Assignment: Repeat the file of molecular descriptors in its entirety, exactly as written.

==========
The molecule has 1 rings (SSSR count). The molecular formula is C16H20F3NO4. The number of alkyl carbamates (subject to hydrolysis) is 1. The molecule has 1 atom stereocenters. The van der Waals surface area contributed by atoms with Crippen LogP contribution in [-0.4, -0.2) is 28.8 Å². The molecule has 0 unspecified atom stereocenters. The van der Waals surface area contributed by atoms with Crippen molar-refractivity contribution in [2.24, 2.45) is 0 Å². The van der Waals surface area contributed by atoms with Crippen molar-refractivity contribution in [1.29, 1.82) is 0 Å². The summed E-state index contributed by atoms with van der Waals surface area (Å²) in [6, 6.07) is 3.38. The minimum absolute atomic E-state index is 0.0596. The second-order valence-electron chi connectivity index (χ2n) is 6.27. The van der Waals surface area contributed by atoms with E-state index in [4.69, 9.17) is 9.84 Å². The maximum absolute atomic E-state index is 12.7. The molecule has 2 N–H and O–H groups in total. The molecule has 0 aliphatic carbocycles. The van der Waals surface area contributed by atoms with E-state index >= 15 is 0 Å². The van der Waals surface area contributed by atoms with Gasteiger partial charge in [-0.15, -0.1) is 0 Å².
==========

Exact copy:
The molecule has 1 rings (SSSR count). The molecular formula is C16H20F3NO4. The number of alkyl carbamates (subject to hydrolysis) is 1. The molecule has 1 atom stereocenters. The van der Waals surface area contributed by atoms with Crippen LogP contribution in [-0.4, -0.2) is 28.8 Å². The molecule has 0 unspecified atom stereocenters. The van der Waals surface area contributed by atoms with Crippen molar-refractivity contribution in [2.24, 2.45) is 0 Å². The van der Waals surface area contributed by atoms with Crippen molar-refractivity contribution in [1.29, 1.82) is 0 Å². The summed E-state index contributed by atoms with van der Waals surface area (Å²) in [6, 6.07) is 3.38. The minimum absolute atomic E-state index is 0.0596. The second-order valence-electron chi connectivity index (χ2n) is 6.27. The van der Waals surface area contributed by atoms with E-state index in [4.69, 9.17) is 9.84 Å². The maximum absolute atomic E-state index is 12.7. The molecule has 2 N–H and O–H groups in total. The molecule has 0 aliphatic carbocycles. The van der Waals surface area contributed by atoms with E-state index >= 15 is 0 Å². The van der Waals surface area contributed by atoms with Gasteiger partial charge in [-0.15, -0.1) is 0 Å².